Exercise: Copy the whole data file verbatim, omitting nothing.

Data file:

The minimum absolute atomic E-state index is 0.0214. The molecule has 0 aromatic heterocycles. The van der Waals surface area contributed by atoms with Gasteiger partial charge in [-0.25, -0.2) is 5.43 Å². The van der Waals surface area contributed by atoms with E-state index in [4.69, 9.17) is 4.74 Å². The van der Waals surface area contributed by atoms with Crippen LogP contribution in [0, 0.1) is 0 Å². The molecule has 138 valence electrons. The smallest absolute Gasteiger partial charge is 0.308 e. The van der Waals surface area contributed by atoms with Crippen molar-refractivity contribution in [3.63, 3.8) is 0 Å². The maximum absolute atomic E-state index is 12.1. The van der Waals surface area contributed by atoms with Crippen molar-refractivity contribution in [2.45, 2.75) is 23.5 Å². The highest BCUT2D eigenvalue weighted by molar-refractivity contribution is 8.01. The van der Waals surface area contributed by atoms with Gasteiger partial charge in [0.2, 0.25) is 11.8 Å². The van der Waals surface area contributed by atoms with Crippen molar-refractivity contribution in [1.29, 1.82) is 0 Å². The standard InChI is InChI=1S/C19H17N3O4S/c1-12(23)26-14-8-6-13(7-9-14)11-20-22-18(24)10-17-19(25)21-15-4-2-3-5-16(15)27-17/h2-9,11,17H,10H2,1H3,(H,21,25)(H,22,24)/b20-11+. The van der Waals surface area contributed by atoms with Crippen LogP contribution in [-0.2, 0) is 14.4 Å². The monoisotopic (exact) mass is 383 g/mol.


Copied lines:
The minimum absolute atomic E-state index is 0.0214. The molecule has 0 aromatic heterocycles. The van der Waals surface area contributed by atoms with Gasteiger partial charge in [-0.25, -0.2) is 5.43 Å². The van der Waals surface area contributed by atoms with E-state index in [4.69, 9.17) is 4.74 Å². The van der Waals surface area contributed by atoms with Crippen LogP contribution in [0, 0.1) is 0 Å². The molecule has 138 valence electrons. The smallest absolute Gasteiger partial charge is 0.308 e. The van der Waals surface area contributed by atoms with Crippen molar-refractivity contribution in [3.63, 3.8) is 0 Å². The maximum absolute atomic E-state index is 12.1. The van der Waals surface area contributed by atoms with Crippen molar-refractivity contribution in [2.45, 2.75) is 23.5 Å². The highest BCUT2D eigenvalue weighted by molar-refractivity contribution is 8.01. The van der Waals surface area contributed by atoms with Gasteiger partial charge in [0.2, 0.25) is 11.8 Å². The van der Waals surface area contributed by atoms with Crippen molar-refractivity contribution in [1.29, 1.82) is 0 Å². The standard InChI is InChI=1S/C19H17N3O4S/c1-12(23)26-14-8-6-13(7-9-14)11-20-22-18(24)10-17-19(25)21-15-4-2-3-5-16(15)27-17/h2-9,11,17H,10H2,1H3,(H,21,25)(H,22,24)/b20-11+. The van der Waals surface area contributed by atoms with Crippen LogP contribution in [-0.2, 0) is 14.4 Å². The monoisotopic (exact) mass is 383 g/mol.